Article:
“Locally, there are so many opportunities,” she said. “It’s sort of a broad stroke of everything.”
The hardships of the current labor market aren’t just affecting employers, of course. Job-seekers, too, said they are struggling with their own set of challenges.
Some noted that it can be difficult to balance stressful, pandemic-rattled lives with the demands of a job — for example, it’s a tough situation for parents who need the flexibility to stay home with children who have to go into quarantine or isolation if they test positive for COVID-19 or if they come into direct contact with someone who tested positive.
Other concerns were mentioned, too, like the disparity between low wages in some industries and the rising cost of living due to inflation.
Mallorie Palanko of Latrobe, a 2007 Greater Latrobe Senior High School graduate who earned a degree in criminal justice at American InterContinental University, said she’s been on the hunt for a new job in search of better advancement opportunities.
She’s currently working from home as an insurance fraud investigator, but in the past she’s worked in the law, medical and banking fields, she said.
Palanko has applied for more than 100 jobs so far in her search.
“The job market is difficult right now,” she said. “It’s very rare to get a call back. There are so many people applying, it’s very difficult to get noticed right now.”
She said she’s resorted to what she’s dubbed “cold emailing,” sending emails to potential employers to seek out job opportunities even if they’re not being advertised.
The rising cost of living and the increase in prices for common expenses like gas are forcing people to look for better-paying positions, but “no one wants to pay,” Palanko said.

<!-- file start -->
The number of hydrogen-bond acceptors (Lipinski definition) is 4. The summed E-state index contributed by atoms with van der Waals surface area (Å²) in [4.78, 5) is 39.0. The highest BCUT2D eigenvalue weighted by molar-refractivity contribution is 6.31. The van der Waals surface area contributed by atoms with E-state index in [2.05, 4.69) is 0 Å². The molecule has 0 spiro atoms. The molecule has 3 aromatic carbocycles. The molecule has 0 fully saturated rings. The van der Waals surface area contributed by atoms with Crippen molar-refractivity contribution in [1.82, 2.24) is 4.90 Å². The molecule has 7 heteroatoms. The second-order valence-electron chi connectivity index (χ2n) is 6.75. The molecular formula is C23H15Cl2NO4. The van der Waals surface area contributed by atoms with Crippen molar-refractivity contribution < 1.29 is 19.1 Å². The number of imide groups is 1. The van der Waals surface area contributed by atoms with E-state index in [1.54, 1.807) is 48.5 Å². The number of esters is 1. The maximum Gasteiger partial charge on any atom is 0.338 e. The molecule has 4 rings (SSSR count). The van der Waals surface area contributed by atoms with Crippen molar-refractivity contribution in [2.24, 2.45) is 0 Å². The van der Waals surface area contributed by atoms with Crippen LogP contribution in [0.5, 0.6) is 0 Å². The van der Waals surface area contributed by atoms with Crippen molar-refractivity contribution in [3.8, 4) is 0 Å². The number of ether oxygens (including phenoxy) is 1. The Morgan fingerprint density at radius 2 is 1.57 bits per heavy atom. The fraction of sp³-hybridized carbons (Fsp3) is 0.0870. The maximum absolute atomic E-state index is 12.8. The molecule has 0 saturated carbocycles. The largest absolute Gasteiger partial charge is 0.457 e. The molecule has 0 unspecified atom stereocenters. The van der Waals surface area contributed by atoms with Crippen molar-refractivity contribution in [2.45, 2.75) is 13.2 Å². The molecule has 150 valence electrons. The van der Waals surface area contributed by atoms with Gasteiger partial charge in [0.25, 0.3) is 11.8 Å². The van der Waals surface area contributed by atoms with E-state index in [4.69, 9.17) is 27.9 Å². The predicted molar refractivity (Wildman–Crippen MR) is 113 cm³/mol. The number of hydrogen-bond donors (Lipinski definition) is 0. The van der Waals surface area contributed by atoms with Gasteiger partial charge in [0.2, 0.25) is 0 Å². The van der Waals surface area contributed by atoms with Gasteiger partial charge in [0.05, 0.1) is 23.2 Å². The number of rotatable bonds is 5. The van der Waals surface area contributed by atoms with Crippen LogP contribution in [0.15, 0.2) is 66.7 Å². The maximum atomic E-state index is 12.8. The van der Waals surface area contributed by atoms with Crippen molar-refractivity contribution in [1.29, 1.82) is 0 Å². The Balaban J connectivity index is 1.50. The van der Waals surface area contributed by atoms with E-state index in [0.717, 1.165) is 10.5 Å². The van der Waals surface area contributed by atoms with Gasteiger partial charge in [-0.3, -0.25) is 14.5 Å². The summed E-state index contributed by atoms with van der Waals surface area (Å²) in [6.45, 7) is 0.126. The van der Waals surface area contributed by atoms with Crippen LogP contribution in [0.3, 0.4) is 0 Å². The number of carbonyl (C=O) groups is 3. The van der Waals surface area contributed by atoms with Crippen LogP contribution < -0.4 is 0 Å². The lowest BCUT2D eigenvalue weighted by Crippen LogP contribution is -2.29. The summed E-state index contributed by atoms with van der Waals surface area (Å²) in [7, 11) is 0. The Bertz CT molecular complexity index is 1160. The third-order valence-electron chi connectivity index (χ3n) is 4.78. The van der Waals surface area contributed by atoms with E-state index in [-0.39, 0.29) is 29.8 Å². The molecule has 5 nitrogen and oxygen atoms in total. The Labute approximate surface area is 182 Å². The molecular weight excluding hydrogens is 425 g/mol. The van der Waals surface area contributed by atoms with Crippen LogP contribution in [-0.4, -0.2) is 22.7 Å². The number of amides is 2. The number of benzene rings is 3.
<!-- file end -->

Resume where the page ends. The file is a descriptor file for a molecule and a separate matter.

She’s open to just about any opportunity, she noted, but if it involves working for a company that isn’t local — say, for instance, an employer located in Pittsburgh — she’d want to work in a hybrid situation, working part of the time from home rather than driving to the office everyday. She’d be open to working fully on site for a local company, however.
She said her current work-from-home job, which she has held for more than three years, has left her craving a return to working face-to-face with other people.
“You don’t have that personable interaction,” she said.
Palanko noted that remote work presents other issues, too. For instance, if you’re working from home, it can feel like you never really get to leave your job.
“Remote work is a lot harder, I think, than people realize,” she said.
Fortunately, both for those looking for work and those looking for workers, there are resources available to help make the task easier.
One such resource is Pennsylvania CareerLink, an initiative of the state Department of Labor and Industry designed to connect individuals seeking employment, employers and career-training specialists.
CareerLink offers a comprehensive job-matching system with many different options that can narrow down the results based on the user’s needs and preferences. To access it, visit www.pacareerlink.pa.gov/jponline.
Young adults who meet certain eligibility requirements can get free assistance through CareerSTEPS, a career-readiness program offered by Regional Integrated Human Services, Inc. (RIHS) in Westmoreland and Fayette counties. The service is funded through a grant from the Westmoreland-Fayette Workforce Investment Board (WIB), part of the PA CareerLink network.
To be eligible, participants must be 16-24 years old, out of school and reside in Westmoreland or Fayette, and they must meet income guidelines or be faced with one or more specific barriers in their search for employment. A complete list is available at www.ontherihs.org/career-steps.
David Houpt, CareerSTEPS supervisor, said the program provides help with many different aspects of career development, including GED prep assistance, career exploration, paid work experience, interview preparation, transportation and more.
He described one recent client, an eighth-grade dropout who is now 21 years old, who was having trouble finding opportunities for work and turned to CareerSTEPS for assistance. Now he’s set to begin job training in February to help open some of the doors that were closed to him before.
“We break down barriers,” he said.
Thursday’s career fair was hosted by the Greater Latrobe-Laurel Valley Regional Chamber of Commerce, PA CareerLink of Westmoreland and WCCC.